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dc.contributor.authorPallesen, Ståle
dc.contributor.authorNielsen, Morten Birkeland
dc.contributor.authorMagerøy, Nils
dc.contributor.authorAndreassen, Cecilie Schou
dc.contributor.authorEinarsen, Ståle
dc.PublishedPallesen S, Nielsen MB, Magerøy N, Andreassen CS, Einarsen S. An experimental study on the attribution of personality traits to bullies and targets in a workplace setting. Frontiers in Psychology. 2017;8:1045eng
dc.description.abstractPrevious studies on the personality of bullies and targets have exclusively been based on self-report. Against this backdrop we conducted a between group experimental vignette study with three conditions, describing a bully, a target and a control, respectively. Students (n = 242) were recruited as participants and rated the target on the observer rating version of the NEO Five Factor Inventory-Revised reflecting the personality dimensions Neuroticism, Extroversion, Openness to experience, Agreeableness and Conscientiousness. A MANOVA showed an overall significant effect of the experimental conditions. On Neuroticism significant differences between all conditions were found with targets rated highest and the control lowest. In terms of Extroversion the target was rated as lower than the control and the bully. No main effect was found for Openness. On Agreeableness the bully was rated as lower than both the target and the control. The bully was rated lower on Conscientiousness than the control. The significant differences reflected medium to large effect sizes. By and large the results are in agreement with comparable self-report data. The results are discussed in terms of practical implications and directions for future research are outlined.en_US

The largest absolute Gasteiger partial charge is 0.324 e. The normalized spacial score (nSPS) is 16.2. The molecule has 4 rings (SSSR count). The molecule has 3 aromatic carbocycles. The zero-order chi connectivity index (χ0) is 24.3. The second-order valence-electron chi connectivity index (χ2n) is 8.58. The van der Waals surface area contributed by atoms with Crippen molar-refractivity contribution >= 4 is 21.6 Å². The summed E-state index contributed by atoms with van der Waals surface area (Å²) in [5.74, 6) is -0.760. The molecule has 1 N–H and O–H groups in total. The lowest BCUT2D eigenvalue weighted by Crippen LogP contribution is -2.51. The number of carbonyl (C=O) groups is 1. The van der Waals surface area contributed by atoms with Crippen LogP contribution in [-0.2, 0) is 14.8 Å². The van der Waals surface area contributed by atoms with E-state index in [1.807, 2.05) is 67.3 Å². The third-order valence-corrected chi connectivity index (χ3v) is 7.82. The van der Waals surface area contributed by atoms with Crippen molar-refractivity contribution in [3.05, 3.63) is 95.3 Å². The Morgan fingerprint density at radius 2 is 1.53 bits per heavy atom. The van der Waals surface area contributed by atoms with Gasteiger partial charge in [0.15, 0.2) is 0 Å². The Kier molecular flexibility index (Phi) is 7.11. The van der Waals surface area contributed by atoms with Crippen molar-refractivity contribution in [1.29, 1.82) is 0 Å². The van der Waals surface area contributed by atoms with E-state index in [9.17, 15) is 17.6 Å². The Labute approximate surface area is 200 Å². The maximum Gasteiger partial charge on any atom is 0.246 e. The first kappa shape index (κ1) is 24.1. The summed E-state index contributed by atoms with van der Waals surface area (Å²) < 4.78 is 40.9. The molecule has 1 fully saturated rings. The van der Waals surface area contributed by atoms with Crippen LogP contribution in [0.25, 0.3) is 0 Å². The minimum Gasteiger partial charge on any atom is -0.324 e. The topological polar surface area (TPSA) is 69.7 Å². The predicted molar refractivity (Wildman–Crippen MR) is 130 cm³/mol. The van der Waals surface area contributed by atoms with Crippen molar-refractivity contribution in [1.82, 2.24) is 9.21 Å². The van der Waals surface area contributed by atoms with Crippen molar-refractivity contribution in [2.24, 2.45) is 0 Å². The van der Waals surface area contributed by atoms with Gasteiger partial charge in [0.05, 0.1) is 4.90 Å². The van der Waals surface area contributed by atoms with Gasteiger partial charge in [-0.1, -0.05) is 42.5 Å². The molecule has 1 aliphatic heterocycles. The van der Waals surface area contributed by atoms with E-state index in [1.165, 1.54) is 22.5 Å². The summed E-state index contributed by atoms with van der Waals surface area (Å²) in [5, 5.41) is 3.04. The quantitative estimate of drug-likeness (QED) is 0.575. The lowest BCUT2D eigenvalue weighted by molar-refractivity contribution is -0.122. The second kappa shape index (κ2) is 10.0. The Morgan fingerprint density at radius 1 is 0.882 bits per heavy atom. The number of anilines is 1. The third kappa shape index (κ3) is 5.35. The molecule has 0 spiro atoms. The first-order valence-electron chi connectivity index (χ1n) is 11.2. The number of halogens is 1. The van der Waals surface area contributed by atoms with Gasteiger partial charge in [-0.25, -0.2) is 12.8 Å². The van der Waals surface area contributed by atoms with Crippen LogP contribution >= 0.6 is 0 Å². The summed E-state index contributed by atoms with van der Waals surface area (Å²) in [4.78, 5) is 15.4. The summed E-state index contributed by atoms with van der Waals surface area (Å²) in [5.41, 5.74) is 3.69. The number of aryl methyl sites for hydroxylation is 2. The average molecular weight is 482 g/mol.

dc.rightsAttribution CC BYeng
dc.subjectfive-factor modeleng
dc.titleAn experimental study on the attribution of personality traits to bullies and targets in a workplace settingeng
dc.typePeer reviewed
dc.typeJournal article
dc.rights.holderCopyright 2017 The Author(s)eng
dc.source.journalFrontiers in Psychology
dc.relation.projectNorges forskningsråd: 250127

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